Brain Tumors: The Basics
Brain tumors (can also be called brain cancer) are caused by cells in the brain growing out of control. As the number of cells grows, they form into a tumor. There are many types of primary brain tumors (meaning they started in the brain) and they are named based on the type of cell in which they started.
Brain tumors that have spread from another part of the body are called metastatic cancer and are actually not brain cancer, but whatever type of cancer they came from. For example, lung cancer that spreads to the brain is still lung cancer and will look like lung cancer cells under a microscopepe.
Risk factors for brain tumors include exposure to radiation, either from treatment for disease or from atomic bomb exposure, and certain hereditary disorders, including neurofibromatosis types 1 and 2, von Hippel-Lindau disease, and tuberous sclerosis.
There are no screening guidelines for brain tumors, but people with genetic disorders that can lead to brain tumors may have imaging studies as needed.
Signs & Symptoms of Brain Tumors
Early on, brain tumors may not have any symptoms. As the tumor grows in size, it can cause symptoms, which depend on what part of the brain the tumor is located in. The tumor puts pressure on the surrounding tissue, causing symptoms, which can include:
- Headache, seizures, memory loss, personality changes, and thought processing problems.
- Nausea, vomiting, loss of appetite.
- Weakness, difficulty walking/balance problems.
- Visual changes, problems with speech, and language.
Diagnosis of Brain Tumors
When your healthcare provider suspects you may have a brain tumor, they will order tests, which may include:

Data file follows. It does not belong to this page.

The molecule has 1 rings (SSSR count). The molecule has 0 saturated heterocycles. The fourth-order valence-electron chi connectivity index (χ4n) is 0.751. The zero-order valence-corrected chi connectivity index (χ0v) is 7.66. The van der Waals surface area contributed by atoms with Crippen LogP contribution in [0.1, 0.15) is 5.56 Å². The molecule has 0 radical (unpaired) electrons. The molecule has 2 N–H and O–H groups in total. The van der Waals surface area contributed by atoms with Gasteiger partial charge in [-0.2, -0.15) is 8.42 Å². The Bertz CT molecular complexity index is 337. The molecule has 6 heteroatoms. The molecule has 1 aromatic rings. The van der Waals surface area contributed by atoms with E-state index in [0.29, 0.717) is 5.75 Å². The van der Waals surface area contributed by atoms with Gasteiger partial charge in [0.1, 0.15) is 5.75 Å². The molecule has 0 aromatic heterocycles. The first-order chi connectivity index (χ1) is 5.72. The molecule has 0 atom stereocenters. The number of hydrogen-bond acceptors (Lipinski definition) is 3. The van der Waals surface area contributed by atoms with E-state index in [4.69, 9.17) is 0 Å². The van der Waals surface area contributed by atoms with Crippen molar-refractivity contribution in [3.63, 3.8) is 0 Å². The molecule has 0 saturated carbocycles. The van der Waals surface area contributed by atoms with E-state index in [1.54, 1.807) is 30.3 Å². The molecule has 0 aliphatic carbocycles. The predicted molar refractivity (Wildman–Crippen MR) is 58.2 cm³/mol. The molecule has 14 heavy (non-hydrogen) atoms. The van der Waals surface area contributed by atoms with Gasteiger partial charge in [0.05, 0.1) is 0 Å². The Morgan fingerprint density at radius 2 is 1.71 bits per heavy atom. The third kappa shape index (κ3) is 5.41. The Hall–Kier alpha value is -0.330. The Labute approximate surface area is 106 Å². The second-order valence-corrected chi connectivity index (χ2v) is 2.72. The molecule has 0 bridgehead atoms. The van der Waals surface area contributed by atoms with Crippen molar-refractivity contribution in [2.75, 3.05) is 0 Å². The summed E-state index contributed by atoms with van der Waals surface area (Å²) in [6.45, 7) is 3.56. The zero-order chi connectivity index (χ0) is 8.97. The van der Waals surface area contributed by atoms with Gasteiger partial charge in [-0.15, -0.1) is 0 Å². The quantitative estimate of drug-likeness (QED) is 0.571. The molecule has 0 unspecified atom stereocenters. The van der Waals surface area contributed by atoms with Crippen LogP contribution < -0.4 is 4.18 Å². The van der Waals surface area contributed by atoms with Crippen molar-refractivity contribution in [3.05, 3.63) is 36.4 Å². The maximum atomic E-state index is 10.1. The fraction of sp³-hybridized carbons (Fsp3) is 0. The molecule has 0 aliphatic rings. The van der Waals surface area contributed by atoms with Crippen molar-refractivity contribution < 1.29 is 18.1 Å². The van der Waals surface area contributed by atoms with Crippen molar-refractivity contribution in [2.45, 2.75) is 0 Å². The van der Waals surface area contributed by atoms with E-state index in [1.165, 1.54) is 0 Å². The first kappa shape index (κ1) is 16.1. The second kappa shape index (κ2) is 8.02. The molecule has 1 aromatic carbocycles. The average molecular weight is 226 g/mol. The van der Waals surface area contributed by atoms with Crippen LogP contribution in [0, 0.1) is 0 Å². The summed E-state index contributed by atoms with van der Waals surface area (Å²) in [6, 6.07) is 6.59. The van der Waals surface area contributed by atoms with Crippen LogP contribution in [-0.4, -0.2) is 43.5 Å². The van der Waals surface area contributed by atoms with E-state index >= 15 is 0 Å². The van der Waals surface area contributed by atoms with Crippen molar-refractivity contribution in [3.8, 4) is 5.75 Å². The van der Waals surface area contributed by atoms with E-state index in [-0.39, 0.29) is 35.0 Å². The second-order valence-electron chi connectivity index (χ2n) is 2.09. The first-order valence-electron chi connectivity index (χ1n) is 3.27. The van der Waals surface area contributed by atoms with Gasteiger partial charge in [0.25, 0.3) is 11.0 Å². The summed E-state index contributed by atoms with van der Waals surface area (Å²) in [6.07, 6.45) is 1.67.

Staging Brain Tumors
A pathologist (a doctor who studies cells under a microscope) will determine the type and grade of the brain tumor, which tells us how aggressive the tumor is. Brain tumors are classified by the World Health Organization, which classifies brain tumors by the tumor grade and histology (cell appearance under the microscope). The grades are numbered I-IV. One (I) being the least aggressive, and four (IV) the most aggressive.
Surgery is typically the first treatment used unless the tumor is in a location not safe for surgery. Other treatments include:
- Radiation, which can be in the form of external beam radiation, proton therapy, and stereotactic radiosurgery.
This article is a basic introduction to brain tumors. You can learn more about a specific type of brain tumor and more about treatments by using the links below.
Adult Brain Tumors: Grading and Treatment
Adult Gliomas: Grading and Treatment
Surgical Procedures: Craniotomy
American Cancer Society. Adult Brain and Spinal Cord Tumors in Adults.
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